Blog

Teacher and child at Bangladesh preschool

“Protect This Generation, Preserve Their Future”

A huge thank you goes to everyone who donated to our 2021 Lent Appeal. You raised a wonderful £22,088, funding not only the Guatemalan post-Covid tuition programme, but also a similar initiative in Bangladesh.
Rebekah and her mum receive a food parcel from our partners during the first lockdown

Rebekah’s Story: Orphaned by Covid

Disabled *Rebekah, orphaned by Covid, would have become one more nameless victim of the virus without the intervention of our partners in Patripul, India.
standoff between civilian demonstrators and police in bangkok

Democracy Crumbles in Myanmar

“Please pray for the safety of the children, and for us to get real democracy, so they can have a better future.”
A small boy receives treatment for burns to his torso

Making Medical Care Affordable

Our Medical Response Fund, now in its 12th year, continues to impact the lives of vulnerable children and young people needing urgent, unexpected or unaffordable medical treatment, all over the world.
Uganda children back at school after Covid

Back Into Education After Covid

When a vulnerable child misses school, they don't just miss lessons. They miss their best chance of breaking the poverty cycle.
Guatemalan boys wearing masks

10 Reasons To Be Grateful in 2020

Despite all the challenges of 2020, at Global Care we still had reason to be grateful. We all remember the difficult moments, but here are ten reasons to look back with gratitude.
burning candle held by a woman

A Sad Scrooge Celebrates

If you asked any of my family, they'd say I'm a bit of a scrooge when it comes to Christmas.  When my daughters were younger I loved it. Sharing their joy and expectation. The advent calendar being robbed each day. The yearly visits to Santa. The Panto. The Christmas Day service at church.   But now I find it all a bit overwhelming. Too much of everything! So much preparation needed for one day of celebration.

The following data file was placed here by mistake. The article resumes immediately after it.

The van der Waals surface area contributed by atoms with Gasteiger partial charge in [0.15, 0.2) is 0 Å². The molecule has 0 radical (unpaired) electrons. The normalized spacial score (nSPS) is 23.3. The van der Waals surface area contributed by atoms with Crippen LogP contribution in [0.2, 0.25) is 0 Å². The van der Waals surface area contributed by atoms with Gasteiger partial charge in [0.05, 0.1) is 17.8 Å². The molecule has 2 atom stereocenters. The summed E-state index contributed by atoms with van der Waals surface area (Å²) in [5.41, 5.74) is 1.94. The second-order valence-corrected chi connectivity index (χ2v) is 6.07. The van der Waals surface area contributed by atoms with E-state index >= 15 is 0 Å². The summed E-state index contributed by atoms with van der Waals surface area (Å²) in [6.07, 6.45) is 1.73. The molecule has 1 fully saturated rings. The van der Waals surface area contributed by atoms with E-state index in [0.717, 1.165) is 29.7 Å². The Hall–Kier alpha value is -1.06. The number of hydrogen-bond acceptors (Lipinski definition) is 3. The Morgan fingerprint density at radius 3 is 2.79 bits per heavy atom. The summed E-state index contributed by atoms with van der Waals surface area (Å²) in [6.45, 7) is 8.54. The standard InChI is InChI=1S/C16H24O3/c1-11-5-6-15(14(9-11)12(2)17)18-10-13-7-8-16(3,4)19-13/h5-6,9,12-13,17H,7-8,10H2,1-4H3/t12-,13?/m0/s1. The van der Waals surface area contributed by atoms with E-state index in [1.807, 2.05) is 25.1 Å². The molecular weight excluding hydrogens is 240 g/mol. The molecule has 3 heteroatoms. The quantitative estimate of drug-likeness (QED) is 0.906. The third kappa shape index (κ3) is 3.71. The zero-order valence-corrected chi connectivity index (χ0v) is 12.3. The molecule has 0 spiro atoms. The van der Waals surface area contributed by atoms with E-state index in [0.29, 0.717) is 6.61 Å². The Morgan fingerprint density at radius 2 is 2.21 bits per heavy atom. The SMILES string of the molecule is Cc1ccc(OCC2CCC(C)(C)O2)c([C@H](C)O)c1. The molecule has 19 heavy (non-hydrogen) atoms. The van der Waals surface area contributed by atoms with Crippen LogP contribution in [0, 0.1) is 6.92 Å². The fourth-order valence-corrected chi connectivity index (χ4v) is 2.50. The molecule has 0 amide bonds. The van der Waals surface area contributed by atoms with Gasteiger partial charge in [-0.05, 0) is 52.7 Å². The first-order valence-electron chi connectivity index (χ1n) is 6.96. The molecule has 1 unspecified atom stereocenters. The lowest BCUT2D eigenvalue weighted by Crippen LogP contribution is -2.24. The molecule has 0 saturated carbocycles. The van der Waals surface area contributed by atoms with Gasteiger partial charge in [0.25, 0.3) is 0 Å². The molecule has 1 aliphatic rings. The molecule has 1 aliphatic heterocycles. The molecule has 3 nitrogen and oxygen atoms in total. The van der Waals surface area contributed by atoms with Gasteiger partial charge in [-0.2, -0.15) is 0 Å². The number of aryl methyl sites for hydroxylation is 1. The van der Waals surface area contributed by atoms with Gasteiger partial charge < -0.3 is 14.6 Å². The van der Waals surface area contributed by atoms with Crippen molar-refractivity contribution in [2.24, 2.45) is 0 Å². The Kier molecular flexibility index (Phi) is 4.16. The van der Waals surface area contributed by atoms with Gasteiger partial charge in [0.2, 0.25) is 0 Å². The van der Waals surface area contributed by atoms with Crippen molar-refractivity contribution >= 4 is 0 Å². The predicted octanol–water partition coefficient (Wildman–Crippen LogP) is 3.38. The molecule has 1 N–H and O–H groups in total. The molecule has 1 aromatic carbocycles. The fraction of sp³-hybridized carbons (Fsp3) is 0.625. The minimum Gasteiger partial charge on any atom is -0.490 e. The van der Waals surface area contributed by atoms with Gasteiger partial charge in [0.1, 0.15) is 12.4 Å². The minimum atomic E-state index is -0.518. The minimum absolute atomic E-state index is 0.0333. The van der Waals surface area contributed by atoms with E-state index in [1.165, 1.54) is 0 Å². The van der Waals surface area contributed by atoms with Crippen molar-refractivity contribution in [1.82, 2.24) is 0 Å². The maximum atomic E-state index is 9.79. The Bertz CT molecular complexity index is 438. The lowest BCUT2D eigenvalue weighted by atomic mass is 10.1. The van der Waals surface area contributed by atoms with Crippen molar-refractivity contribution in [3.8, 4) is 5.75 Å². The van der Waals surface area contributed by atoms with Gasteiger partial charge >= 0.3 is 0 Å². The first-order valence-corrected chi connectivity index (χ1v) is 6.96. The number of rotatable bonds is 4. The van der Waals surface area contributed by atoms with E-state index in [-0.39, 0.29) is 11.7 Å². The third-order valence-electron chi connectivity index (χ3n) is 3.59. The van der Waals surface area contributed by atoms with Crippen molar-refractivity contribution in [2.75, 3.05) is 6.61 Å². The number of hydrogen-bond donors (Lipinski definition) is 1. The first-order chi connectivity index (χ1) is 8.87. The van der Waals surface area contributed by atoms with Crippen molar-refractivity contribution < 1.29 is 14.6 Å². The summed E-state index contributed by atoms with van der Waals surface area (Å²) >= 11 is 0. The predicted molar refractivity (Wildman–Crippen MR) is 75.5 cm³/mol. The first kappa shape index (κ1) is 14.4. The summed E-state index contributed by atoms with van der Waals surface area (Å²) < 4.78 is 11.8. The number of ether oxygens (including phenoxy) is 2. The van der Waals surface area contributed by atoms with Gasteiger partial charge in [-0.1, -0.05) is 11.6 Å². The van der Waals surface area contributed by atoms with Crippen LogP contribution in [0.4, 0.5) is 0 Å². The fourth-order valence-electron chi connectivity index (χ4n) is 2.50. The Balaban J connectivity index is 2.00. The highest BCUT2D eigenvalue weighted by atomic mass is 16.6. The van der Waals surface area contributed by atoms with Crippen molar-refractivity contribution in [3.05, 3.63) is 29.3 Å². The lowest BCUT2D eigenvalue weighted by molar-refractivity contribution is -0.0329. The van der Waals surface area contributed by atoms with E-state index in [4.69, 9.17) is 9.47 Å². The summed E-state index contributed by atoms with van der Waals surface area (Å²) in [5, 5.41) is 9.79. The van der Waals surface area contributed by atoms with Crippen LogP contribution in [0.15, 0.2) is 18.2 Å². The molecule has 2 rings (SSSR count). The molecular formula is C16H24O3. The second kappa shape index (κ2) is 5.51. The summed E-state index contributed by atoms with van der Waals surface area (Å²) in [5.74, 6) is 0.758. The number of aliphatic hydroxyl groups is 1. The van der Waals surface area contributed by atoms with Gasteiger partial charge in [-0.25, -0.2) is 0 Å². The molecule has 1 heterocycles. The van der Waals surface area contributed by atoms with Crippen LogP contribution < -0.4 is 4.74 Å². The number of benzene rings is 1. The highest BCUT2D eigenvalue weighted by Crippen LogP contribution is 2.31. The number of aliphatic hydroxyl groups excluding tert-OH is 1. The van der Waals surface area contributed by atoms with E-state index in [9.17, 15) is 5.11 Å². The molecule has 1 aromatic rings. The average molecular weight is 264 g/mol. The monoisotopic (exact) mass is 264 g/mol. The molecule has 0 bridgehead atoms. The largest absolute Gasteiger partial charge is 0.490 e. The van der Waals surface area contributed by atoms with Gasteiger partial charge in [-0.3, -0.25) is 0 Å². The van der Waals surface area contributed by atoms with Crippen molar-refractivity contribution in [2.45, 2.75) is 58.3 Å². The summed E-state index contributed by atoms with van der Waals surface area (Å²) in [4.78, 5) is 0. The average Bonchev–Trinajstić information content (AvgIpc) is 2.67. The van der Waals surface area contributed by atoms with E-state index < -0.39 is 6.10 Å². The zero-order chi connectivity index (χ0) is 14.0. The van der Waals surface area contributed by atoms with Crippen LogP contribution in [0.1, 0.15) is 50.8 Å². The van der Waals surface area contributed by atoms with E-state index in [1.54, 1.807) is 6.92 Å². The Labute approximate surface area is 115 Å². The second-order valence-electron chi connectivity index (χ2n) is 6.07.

Leila with two of her children

Building Better Futures

Leila has eight children. Only four attend school. Her oldest son dropped out before he finished primary school because the family needed money. Leila doesn't mind, she never went to school herself so she doesn't really see the value in education. They live from day to day, dependent on whatever they can grow or the chickens they rear. The children’s income from casual labour, and their help in the fields, feels more important than learning.
Ethiopian children fetching water

Tackling Child Poverty In Ethiopia

Ethiopia is home to 41 million children. Even pre-Covid, a massive 36 million were estimated by the UN to be 'multidimensionally poor'. That's a staggering 88% of Ethiopian children living in dire poverty; not just financially insecure, but with inadequate access to vital long-term services like housing, sanitation and education.